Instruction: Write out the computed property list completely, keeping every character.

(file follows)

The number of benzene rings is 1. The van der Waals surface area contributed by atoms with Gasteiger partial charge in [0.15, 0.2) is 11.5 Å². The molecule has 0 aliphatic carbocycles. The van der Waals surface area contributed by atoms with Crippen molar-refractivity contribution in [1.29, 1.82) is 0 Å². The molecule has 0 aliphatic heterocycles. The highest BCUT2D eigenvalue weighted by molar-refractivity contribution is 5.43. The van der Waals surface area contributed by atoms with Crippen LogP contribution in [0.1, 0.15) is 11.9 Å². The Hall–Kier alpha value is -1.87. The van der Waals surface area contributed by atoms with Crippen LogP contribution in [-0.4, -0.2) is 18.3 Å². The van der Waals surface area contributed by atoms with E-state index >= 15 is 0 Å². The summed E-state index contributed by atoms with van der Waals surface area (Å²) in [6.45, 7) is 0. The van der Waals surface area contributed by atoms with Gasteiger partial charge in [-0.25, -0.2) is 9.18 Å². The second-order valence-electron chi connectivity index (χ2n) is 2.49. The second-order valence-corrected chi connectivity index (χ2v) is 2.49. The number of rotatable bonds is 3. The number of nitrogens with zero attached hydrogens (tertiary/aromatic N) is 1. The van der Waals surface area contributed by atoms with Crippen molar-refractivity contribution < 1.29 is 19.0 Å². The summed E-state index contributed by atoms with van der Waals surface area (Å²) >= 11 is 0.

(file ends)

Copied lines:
The number of benzene rings is 1. The van der Waals surface area contributed by atoms with Gasteiger partial charge in [0.15, 0.2) is 11.5 Å². The molecule has 0 aliphatic carbocycles. The van der Waals surface area contributed by atoms with Crippen molar-refractivity contribution in [1.29, 1.82) is 0 Å². The molecule has 0 aliphatic heterocycles. The highest BCUT2D eigenvalue weighted by molar-refractivity contribution is 5.43. The van der Waals surface area contributed by atoms with Crippen LogP contribution in [0.1, 0.15) is 11.9 Å². The Hall–Kier alpha value is -1.87. The van der Waals surface area contributed by atoms with Crippen LogP contribution in [-0.4, -0.2) is 18.3 Å². The van der Waals surface area contributed by atoms with E-state index >= 15 is 0 Å². The summed E-state index contributed by atoms with van der Waals surface area (Å²) in [6.45, 7) is 0. The van der Waals surface area contributed by atoms with Gasteiger partial charge in [-0.25, -0.2) is 9.18 Å². The second-order valence-electron chi connectivity index (χ2n) is 2.49. The second-order valence-corrected chi connectivity index (χ2v) is 2.49. The number of rotatable bonds is 3. The number of nitrogens with zero attached hydrogens (tertiary/aromatic N) is 1. The van der Waals surface area contributed by atoms with Crippen molar-refractivity contribution < 1.29 is 19.0 Å². The summed E-state index contributed by atoms with van der Waals surface area (Å²) >= 11 is 0.